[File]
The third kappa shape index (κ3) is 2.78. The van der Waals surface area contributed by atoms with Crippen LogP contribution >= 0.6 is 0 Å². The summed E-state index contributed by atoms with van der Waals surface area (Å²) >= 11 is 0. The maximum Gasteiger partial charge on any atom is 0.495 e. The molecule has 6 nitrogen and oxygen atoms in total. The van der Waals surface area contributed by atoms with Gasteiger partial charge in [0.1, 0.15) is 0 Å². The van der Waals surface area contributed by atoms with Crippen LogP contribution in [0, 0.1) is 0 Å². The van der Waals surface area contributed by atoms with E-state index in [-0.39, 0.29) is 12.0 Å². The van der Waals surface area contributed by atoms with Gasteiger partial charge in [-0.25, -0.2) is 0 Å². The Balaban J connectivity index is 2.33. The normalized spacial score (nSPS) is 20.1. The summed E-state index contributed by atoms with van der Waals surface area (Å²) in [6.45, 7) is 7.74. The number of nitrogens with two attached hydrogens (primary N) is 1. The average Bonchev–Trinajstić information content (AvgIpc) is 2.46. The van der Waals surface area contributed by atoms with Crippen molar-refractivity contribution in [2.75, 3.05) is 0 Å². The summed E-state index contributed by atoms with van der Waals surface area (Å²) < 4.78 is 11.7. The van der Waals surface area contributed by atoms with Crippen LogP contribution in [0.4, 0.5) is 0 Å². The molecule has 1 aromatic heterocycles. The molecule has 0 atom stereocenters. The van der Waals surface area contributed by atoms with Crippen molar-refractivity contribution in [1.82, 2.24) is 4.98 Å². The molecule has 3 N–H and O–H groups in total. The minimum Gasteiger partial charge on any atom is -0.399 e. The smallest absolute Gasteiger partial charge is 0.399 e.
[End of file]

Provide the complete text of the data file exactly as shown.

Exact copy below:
The third kappa shape index (κ3) is 2.78. The van der Waals surface area contributed by atoms with Crippen LogP contribution >= 0.6 is 0 Å². The summed E-state index contributed by atoms with van der Waals surface area (Å²) >= 11 is 0. The maximum Gasteiger partial charge on any atom is 0.495 e. The molecule has 6 nitrogen and oxygen atoms in total. The van der Waals surface area contributed by atoms with Gasteiger partial charge in [0.1, 0.15) is 0 Å². The van der Waals surface area contributed by atoms with Crippen LogP contribution in [0, 0.1) is 0 Å². The van der Waals surface area contributed by atoms with E-state index in [-0.39, 0.29) is 12.0 Å². The van der Waals surface area contributed by atoms with Gasteiger partial charge in [-0.25, -0.2) is 0 Å². The Balaban J connectivity index is 2.33. The normalized spacial score (nSPS) is 20.1. The summed E-state index contributed by atoms with van der Waals surface area (Å²) in [6.45, 7) is 7.74. The number of nitrogens with two attached hydrogens (primary N) is 1. The average Bonchev–Trinajstić information content (AvgIpc) is 2.46. The van der Waals surface area contributed by atoms with Crippen molar-refractivity contribution in [2.75, 3.05) is 0 Å². The summed E-state index contributed by atoms with van der Waals surface area (Å²) < 4.78 is 11.7. The van der Waals surface area contributed by atoms with Crippen LogP contribution in [0.4, 0.5) is 0 Å². The molecule has 1 aromatic heterocycles. The molecule has 0 atom stereocenters. The van der Waals surface area contributed by atoms with Crippen molar-refractivity contribution in [1.82, 2.24) is 4.98 Å². The molecule has 3 N–H and O–H groups in total. The minimum Gasteiger partial charge on any atom is -0.399 e. The smallest absolute Gasteiger partial charge is 0.399 e.